What Instagram’s chronological feed means for brands and creators

The chronological feed could inspire new tactics from brands, Francis said. “If you play it right [as a brand] you can almost … give people the experience that ‘if you’re not there when it happens, you’re missing out,’” Francis said. For a brand or creator, “what content can you put out that makes people say, ‘I have to follow this brand in real-time,’” Francis said.

Fight for favorites

“There’s competition from creators and pages that are really trying to get followers to add to that 50 slot list,” said Emily Berk, creative manager at Offbeat, a digital media company with about 7 million followers across seven channels on Instagram.

Creators have already been explaining to Instagram fans how to add them to the “favorites” list. The creators are using tutorials to teach fans what to do, Gartner’s Gallihar Boyes said.

It will be tough for brands to get consumers to include them in the high-priority “favorites” feed. “With 50 spots, people will be selective,” Stoeckle said. But if a brand or creator can get into a person’s favorites, that follower is sure to be a strong advocate, Stoeckle said.

“As an agency, we’ll be identifying ways that we can integrate brands and this new favorite mechanism,” Stoeckle said.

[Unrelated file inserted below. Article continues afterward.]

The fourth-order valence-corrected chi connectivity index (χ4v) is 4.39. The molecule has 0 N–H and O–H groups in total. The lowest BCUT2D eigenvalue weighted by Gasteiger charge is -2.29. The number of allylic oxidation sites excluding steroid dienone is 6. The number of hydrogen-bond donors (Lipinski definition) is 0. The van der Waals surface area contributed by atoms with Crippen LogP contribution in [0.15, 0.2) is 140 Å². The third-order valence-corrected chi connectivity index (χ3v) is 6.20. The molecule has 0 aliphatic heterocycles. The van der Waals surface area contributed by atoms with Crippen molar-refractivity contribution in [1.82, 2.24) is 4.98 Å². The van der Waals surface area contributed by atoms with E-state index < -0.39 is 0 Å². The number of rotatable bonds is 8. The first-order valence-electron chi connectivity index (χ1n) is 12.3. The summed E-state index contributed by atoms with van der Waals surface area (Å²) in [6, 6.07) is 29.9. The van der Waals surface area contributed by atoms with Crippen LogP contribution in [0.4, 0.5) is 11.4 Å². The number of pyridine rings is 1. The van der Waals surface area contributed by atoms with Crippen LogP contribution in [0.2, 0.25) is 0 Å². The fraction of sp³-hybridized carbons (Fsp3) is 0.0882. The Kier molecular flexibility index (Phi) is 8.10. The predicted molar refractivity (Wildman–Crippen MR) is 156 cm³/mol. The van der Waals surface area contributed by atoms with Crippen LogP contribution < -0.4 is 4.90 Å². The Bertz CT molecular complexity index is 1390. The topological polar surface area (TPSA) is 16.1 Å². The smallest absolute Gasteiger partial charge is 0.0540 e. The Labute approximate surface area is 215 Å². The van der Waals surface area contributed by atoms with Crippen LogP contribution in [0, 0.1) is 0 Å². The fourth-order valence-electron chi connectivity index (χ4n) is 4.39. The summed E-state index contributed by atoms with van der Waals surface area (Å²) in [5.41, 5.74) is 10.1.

More metrics to dissect

“Marketers will now have to juggle and really understand the resulting data from … different feeds to see which one provides more value for different creators,” Abhish Desai, creative director at The Social Standard, wrote in an email. “Does one provide more engagement for certain creators than others? What percentage of a particular creator’s audience prefers the chronological versus the algorithm? Does one feed allow more reach than the other?”

Brands and creators could get a better sense of their most loyal fans, based on whether they get into the favorites section.

It will be interesting to see if Instagram tells creators what percentage of the audience favorites them, Stoeckle said. And brands and creators will have to experiment with different posting times to optimize the chronological feed, Stoeckle said.

Instagram has not explained every detail of how the new feeds and reporting will work. Instagram also did not return a request for comment for this story.

Of course, any impact from the new feeds on Instagram marketing hinges on whether consumers use them. “The goal of any algorithm change is to increase time on app,” Ryan Detert, CEO of Influential, an influencer marketing firm, wrote in an email. “If this doesn’t produce that effect, it won’t be available for long.”

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